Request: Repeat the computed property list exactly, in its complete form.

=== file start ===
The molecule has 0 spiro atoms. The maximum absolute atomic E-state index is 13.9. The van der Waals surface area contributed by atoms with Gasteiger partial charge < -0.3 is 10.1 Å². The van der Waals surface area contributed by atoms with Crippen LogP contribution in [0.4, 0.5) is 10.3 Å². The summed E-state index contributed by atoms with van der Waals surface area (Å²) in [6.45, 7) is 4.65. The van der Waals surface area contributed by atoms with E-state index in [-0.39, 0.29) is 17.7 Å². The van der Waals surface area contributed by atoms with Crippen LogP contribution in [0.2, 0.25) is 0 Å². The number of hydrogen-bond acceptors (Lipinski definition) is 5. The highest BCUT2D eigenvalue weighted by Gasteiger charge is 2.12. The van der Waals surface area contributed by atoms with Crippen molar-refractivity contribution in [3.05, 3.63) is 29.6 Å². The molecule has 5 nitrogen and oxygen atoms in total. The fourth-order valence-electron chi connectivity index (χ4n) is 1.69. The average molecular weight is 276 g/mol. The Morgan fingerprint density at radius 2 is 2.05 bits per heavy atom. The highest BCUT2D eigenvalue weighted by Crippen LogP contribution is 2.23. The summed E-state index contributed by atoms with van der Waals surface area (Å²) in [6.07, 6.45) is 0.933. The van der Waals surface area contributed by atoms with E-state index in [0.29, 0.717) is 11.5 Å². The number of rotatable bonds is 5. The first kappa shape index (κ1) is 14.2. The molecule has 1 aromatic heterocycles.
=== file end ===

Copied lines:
The molecule has 0 spiro atoms. The maximum absolute atomic E-state index is 13.9. The van der Waals surface area contributed by atoms with Gasteiger partial charge < -0.3 is 10.1 Å². The van der Waals surface area contributed by atoms with Crippen LogP contribution in [0.4, 0.5) is 10.3 Å². The summed E-state index contributed by atoms with van der Waals surface area (Å²) in [6.45, 7) is 4.65. The van der Waals surface area contributed by atoms with E-state index in [-0.39, 0.29) is 17.7 Å². The van der Waals surface area contributed by atoms with Crippen LogP contribution in [0.2, 0.25) is 0 Å². The number of hydrogen-bond acceptors (Lipinski definition) is 5. The highest BCUT2D eigenvalue weighted by Gasteiger charge is 2.12. The van der Waals surface area contributed by atoms with Crippen molar-refractivity contribution in [3.05, 3.63) is 29.6 Å². The molecule has 5 nitrogen and oxygen atoms in total. The fourth-order valence-electron chi connectivity index (χ4n) is 1.69. The average molecular weight is 276 g/mol. The Morgan fingerprint density at radius 2 is 2.05 bits per heavy atom. The highest BCUT2D eigenvalue weighted by Crippen LogP contribution is 2.23. The summed E-state index contributed by atoms with van der Waals surface area (Å²) in [6.07, 6.45) is 0.933. The van der Waals surface area contributed by atoms with E-state index in [0.29, 0.717) is 11.5 Å². The number of rotatable bonds is 5. The first kappa shape index (κ1) is 14.2. The molecule has 1 aromatic heterocycles.